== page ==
When in the stored position as shown in FIG. 1, the pouring spouts of the lowermost pitchers rest on the ledge 24 and prevent removal of the pitchers from the tubes. When it is desired to remove a pitcher, the handle 23a of a bottom pitcher is grasped and that pitcher is lifted a sufficient distance to permit cocking of the pitcher in an upward direction towards the slot 22 to clear the spout 23c of the ledge 24 so that the pitcher can then be removed from the tube through the flared out lower portion 22a while lowering the spout 23c through the notch 24b. As the lowermost pitcher is removed the pitchers above it are slowly lowered until the bottom pitcher rests on the ledge 24.
In order to facilitate removal of the pitchers from the tubes, the ledge 24 is provided with arcuate notches 24a. It will be understood that the internal diameter of the tubes 18 must be sufficiently larger than the external diameter of the body portion of the pitcher 23 to permit tilting of the pitcher in the associated tube to the position shown in FIG. 3 for removal of the pitcher. It will be understood that where desired the user can use one hand to lift and tilt the lowermost pitcher and use his other hand to grasp the handle of the next to lowest pitcher and lift that pitcher and those above it away from the lowermost pitcher so as to facilitate cocking of the lowermost pitcher to clear the spout of the ledge and therefor to permit its removal through the flared out portion 22a.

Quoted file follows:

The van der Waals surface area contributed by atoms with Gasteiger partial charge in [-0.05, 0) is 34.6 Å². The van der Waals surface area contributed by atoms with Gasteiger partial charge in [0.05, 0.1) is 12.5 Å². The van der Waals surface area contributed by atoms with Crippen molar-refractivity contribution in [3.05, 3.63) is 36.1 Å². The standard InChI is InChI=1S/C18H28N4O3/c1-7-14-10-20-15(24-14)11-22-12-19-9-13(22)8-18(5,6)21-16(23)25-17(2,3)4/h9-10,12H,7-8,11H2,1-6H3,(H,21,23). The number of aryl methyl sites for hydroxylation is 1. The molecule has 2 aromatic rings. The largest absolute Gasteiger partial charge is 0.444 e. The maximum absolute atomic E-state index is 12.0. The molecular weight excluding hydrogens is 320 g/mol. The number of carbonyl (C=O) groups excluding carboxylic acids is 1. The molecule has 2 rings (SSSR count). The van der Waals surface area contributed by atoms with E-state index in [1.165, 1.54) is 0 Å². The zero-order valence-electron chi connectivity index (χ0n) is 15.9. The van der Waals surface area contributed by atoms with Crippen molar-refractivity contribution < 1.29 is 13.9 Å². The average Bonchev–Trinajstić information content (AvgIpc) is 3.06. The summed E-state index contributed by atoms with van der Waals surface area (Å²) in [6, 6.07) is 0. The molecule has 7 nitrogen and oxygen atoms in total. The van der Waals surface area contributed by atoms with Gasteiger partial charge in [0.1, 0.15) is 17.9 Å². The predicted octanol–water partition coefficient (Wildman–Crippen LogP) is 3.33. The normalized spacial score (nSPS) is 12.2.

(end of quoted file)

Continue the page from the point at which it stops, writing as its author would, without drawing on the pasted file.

If desired, the individual tubes 18 may be mounted separately to a wall or other supporting device if counter space is not available for the entire rack.